4       0.59      0.56      0.57       385
5       0.69      0.60      0.64       395
6       0.58      0.45      0.51       390
7       0.75      0.69      0.72       396
8       0.84      0.81      0.82       398
9       0.77      0.72      0.74       397
10       0.85      0.84      0.84       399
11       0.76      0.84      0.80       396
12       0.70      0.50      0.58       393
13       0.82      0.49      0.62       396
14       0.79      0.76      0.78       394
15       0.75      0.76      0.76       398
16       0.70      0.73      0.72       364
17       0.62      0.76      0.69       376
18       0.55      0.61      0.58       310
19       0.56      0.49      0.52       251

avg / total       0.67      0.66      0.66      7532

#### Support Vector Machine (SVM)

The original version of SVM was introduced by Vapnik and Chervonenkis in 1963. The early 1990s, nonlinear version was addressed by BE. Boser et al. Original version of SVM was designed for binary classification problem, but Many researchers have worked on multi-class problem using this authoritative technique.

The advantages of support vector machines are based on scikit-learn page:

• Effective in high dimensional spaces.
• Still effective in cases where number of dimensions is greater than the number of samples.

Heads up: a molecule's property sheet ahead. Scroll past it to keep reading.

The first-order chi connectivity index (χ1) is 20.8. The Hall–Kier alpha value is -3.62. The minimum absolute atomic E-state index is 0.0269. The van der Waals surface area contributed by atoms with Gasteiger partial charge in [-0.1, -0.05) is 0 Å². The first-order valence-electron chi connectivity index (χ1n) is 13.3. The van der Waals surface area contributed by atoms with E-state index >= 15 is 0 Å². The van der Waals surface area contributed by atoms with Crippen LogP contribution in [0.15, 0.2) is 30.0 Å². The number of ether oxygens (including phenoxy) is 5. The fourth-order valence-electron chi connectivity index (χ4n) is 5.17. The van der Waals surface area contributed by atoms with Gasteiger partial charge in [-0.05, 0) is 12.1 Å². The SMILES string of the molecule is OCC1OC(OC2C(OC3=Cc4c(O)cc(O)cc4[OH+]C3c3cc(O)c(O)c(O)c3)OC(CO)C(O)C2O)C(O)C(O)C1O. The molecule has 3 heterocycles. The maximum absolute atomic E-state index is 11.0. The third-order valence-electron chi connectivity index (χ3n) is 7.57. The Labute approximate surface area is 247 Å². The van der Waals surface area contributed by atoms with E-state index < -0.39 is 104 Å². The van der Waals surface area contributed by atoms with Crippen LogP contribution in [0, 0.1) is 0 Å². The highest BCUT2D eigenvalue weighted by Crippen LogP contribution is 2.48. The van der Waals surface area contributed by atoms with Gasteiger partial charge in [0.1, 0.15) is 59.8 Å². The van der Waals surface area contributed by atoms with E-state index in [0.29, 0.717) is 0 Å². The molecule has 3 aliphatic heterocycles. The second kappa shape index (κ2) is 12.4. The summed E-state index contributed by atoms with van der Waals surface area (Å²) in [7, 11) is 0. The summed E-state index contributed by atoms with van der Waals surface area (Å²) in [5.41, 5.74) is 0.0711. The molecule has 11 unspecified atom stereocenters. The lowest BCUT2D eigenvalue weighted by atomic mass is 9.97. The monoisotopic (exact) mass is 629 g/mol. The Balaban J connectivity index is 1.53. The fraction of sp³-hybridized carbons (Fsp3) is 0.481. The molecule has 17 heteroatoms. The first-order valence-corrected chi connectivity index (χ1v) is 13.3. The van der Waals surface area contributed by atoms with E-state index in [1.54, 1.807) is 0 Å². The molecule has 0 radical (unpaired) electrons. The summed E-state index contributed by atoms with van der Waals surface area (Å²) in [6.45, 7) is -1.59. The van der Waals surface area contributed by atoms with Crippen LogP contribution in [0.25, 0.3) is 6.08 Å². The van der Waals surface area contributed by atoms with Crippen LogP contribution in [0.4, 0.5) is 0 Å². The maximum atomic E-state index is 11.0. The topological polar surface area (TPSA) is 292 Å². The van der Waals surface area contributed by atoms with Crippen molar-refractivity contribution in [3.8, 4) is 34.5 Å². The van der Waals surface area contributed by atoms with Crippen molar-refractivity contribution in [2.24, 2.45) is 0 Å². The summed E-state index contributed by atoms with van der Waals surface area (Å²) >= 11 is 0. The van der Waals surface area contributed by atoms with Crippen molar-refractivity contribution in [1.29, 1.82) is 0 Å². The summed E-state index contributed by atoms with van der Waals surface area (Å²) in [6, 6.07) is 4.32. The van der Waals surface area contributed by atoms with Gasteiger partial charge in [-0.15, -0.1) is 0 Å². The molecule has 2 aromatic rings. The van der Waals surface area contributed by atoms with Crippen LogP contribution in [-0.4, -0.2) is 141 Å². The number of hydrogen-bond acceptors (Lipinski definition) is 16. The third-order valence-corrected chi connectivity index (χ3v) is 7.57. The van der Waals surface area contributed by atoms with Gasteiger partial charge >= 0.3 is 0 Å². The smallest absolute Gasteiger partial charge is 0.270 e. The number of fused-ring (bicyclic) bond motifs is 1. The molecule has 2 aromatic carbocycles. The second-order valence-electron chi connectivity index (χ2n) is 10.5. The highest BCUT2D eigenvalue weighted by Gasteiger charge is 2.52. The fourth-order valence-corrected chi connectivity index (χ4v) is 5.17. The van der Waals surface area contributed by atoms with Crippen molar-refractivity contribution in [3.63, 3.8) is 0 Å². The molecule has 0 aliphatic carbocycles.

• Uses a subset of training points in the decision function (called support vectors), so it is also memory efficient.
• Versatile: different Kernel functions can be specified for the decision function. Common kernels are provided, but it is also possible to specify custom kernels.

The disadvantages of support vector machines include:

• If the number of features is much greater than the number of samples, avoiding over-fitting via choosing kernel functions and regularization term is crucial.
• SVMs do not directly provide probability estimates, these are calculated using an expensive five-fold cross-validation (see Scores and probabilities, below).

from sklearn.svm import LinearSVC
from sklearn.pipeline import Pipeline
from sklearn import metrics
from sklearn.feature_extraction.text import CountVectorizer
from sklearn.feature_extraction.text import TfidfTransformer
from sklearn.datasets import fetch_20newsgroups

newsgroups_train = fetch_20newsgroups(subset='train')
newsgroups_test = fetch_20newsgroups(subset='test')
X_train = newsgroups_train.data